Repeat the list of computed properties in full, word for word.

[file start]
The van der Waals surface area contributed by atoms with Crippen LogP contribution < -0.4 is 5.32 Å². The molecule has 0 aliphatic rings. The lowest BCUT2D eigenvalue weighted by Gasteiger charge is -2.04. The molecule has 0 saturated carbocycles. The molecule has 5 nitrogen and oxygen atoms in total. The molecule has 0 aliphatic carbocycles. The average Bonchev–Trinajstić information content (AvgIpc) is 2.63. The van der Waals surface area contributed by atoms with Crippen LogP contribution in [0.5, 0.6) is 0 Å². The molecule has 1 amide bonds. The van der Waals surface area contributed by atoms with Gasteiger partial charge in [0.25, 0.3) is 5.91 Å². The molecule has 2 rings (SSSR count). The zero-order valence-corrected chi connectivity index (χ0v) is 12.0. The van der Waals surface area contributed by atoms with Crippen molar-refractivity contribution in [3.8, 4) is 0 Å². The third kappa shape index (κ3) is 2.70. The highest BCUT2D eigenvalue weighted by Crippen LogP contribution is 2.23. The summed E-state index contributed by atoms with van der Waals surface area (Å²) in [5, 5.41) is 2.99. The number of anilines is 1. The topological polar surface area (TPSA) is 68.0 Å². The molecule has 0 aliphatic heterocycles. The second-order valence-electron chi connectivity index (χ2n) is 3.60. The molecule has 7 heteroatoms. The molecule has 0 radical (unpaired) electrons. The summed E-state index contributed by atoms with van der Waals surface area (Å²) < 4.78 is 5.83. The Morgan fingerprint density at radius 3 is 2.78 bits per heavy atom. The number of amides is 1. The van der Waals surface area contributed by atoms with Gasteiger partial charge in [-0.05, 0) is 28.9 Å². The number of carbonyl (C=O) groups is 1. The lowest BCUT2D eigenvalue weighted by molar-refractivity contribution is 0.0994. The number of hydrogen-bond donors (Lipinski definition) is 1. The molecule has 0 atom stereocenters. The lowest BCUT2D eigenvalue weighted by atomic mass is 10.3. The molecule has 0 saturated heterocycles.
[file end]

The van der Waals surface area contributed by atoms with Crippen LogP contribution < -0.4 is 5.32 Å². The molecule has 0 aliphatic rings. The lowest BCUT2D eigenvalue weighted by Gasteiger charge is -2.04. The molecule has 0 saturated carbocycles. The molecule has 5 nitrogen and oxygen atoms in total. The molecule has 0 aliphatic carbocycles. The average Bonchev–Trinajstić information content (AvgIpc) is 2.63. The van der Waals surface area contributed by atoms with Crippen LogP contribution in [0.5, 0.6) is 0 Å². The molecule has 1 amide bonds. The van der Waals surface area contributed by atoms with Gasteiger partial charge in [0.25, 0.3) is 5.91 Å². The molecule has 2 rings (SSSR count). The zero-order valence-corrected chi connectivity index (χ0v) is 12.0. The van der Waals surface area contributed by atoms with Crippen molar-refractivity contribution in [3.8, 4) is 0 Å². The third kappa shape index (κ3) is 2.70. The highest BCUT2D eigenvalue weighted by Crippen LogP contribution is 2.23. The summed E-state index contributed by atoms with van der Waals surface area (Å²) in [5, 5.41) is 2.99. The number of anilines is 1. The topological polar surface area (TPSA) is 68.0 Å². The molecule has 0 aliphatic heterocycles. The second-order valence-electron chi connectivity index (χ2n) is 3.60. The molecule has 7 heteroatoms. The molecule has 0 radical (unpaired) electrons. The summed E-state index contributed by atoms with van der Waals surface area (Å²) < 4.78 is 5.83. The Morgan fingerprint density at radius 3 is 2.78 bits per heavy atom. The number of amides is 1. The van der Waals surface area contributed by atoms with Gasteiger partial charge in [-0.05, 0) is 28.9 Å². The number of carbonyl (C=O) groups is 1. The lowest BCUT2D eigenvalue weighted by molar-refractivity contribution is 0.0994. The number of hydrogen-bond donors (Lipinski definition) is 1. The molecule has 0 atom stereocenters. The lowest BCUT2D eigenvalue weighted by atomic mass is 10.3. The molecule has 0 saturated heterocycles.